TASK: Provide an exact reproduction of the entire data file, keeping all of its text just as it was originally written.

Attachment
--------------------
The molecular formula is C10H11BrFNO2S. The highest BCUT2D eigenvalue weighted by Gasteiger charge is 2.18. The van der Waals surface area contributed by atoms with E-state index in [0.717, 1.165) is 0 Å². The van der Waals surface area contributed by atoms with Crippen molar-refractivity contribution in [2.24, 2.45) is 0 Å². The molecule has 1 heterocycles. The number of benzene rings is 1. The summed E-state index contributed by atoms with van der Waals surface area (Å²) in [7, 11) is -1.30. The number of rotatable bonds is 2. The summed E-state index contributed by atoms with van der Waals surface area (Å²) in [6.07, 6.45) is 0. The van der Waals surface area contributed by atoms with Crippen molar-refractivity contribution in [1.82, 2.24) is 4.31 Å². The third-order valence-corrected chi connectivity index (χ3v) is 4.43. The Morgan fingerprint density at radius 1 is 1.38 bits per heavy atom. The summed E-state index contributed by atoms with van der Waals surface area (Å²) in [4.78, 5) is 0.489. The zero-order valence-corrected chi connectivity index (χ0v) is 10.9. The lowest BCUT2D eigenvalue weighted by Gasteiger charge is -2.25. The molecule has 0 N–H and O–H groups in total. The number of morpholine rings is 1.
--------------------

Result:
The molecular formula is C10H11BrFNO2S. The highest BCUT2D eigenvalue weighted by Gasteiger charge is 2.18. The van der Waals surface area contributed by atoms with E-state index in [0.717, 1.165) is 0 Å². The van der Waals surface area contributed by atoms with Crippen molar-refractivity contribution in [2.24, 2.45) is 0 Å². The molecule has 1 heterocycles. The number of benzene rings is 1. The summed E-state index contributed by atoms with van der Waals surface area (Å²) in [7, 11) is -1.30. The number of rotatable bonds is 2. The summed E-state index contributed by atoms with van der Waals surface area (Å²) in [6.07, 6.45) is 0. The van der Waals surface area contributed by atoms with Crippen molar-refractivity contribution in [1.82, 2.24) is 4.31 Å². The third-order valence-corrected chi connectivity index (χ3v) is 4.43. The Morgan fingerprint density at radius 1 is 1.38 bits per heavy atom. The summed E-state index contributed by atoms with van der Waals surface area (Å²) in [4.78, 5) is 0.489. The zero-order valence-corrected chi connectivity index (χ0v) is 10.9. The lowest BCUT2D eigenvalue weighted by Gasteiger charge is -2.25. The molecule has 0 N–H and O–H groups in total. The number of morpholine rings is 1.